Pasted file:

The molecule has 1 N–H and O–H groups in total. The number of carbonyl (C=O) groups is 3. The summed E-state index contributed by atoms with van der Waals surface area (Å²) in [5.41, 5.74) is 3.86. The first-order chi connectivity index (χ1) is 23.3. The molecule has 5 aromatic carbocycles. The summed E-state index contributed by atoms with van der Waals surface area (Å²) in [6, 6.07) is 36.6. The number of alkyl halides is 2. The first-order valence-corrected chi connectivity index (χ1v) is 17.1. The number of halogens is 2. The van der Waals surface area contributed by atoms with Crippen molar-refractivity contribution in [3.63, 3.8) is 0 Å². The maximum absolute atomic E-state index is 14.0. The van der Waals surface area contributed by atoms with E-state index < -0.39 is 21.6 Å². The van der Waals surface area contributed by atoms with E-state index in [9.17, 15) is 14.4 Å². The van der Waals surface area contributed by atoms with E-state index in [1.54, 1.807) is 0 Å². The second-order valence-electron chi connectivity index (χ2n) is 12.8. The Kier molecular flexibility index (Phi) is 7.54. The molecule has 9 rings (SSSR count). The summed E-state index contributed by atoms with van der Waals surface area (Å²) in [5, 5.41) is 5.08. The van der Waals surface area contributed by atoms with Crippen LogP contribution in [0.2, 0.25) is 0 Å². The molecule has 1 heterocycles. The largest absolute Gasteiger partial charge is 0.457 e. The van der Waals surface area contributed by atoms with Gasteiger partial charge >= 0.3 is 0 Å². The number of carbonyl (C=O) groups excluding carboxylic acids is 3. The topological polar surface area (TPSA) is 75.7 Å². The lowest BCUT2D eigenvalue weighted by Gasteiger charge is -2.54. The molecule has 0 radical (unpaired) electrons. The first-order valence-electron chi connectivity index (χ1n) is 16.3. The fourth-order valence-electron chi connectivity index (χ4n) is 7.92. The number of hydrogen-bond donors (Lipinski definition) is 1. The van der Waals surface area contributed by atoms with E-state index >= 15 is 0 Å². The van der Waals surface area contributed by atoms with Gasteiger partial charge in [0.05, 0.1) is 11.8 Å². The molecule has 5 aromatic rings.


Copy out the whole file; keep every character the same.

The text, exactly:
The molecule has 1 N–H and O–H groups in total. The number of carbonyl (C=O) groups is 3. The summed E-state index contributed by atoms with van der Waals surface area (Å²) in [5.41, 5.74) is 3.86. The first-order chi connectivity index (χ1) is 23.3. The molecule has 5 aromatic carbocycles. The summed E-state index contributed by atoms with van der Waals surface area (Å²) in [6, 6.07) is 36.6. The number of alkyl halides is 2. The first-order valence-corrected chi connectivity index (χ1v) is 17.1. The number of halogens is 2. The van der Waals surface area contributed by atoms with Crippen molar-refractivity contribution in [3.63, 3.8) is 0 Å². The maximum absolute atomic E-state index is 14.0. The van der Waals surface area contributed by atoms with E-state index < -0.39 is 21.6 Å². The van der Waals surface area contributed by atoms with E-state index in [9.17, 15) is 14.4 Å². The van der Waals surface area contributed by atoms with E-state index in [1.54, 1.807) is 0 Å². The second-order valence-electron chi connectivity index (χ2n) is 12.8. The Kier molecular flexibility index (Phi) is 7.54. The molecule has 9 rings (SSSR count). The summed E-state index contributed by atoms with van der Waals surface area (Å²) in [5, 5.41) is 5.08. The van der Waals surface area contributed by atoms with Crippen LogP contribution in [0.2, 0.25) is 0 Å². The molecule has 1 heterocycles. The largest absolute Gasteiger partial charge is 0.457 e. The van der Waals surface area contributed by atoms with Gasteiger partial charge >= 0.3 is 0 Å². The number of carbonyl (C=O) groups excluding carboxylic acids is 3. The topological polar surface area (TPSA) is 75.7 Å². The lowest BCUT2D eigenvalue weighted by Gasteiger charge is -2.54. The molecule has 0 radical (unpaired) electrons. The first-order valence-electron chi connectivity index (χ1n) is 16.3. The fourth-order valence-electron chi connectivity index (χ4n) is 7.92. The number of hydrogen-bond donors (Lipinski definition) is 1. The van der Waals surface area contributed by atoms with E-state index >= 15 is 0 Å². The van der Waals surface area contributed by atoms with Gasteiger partial charge in [0.05, 0.1) is 11.8 Å². The molecule has 5 aromatic rings.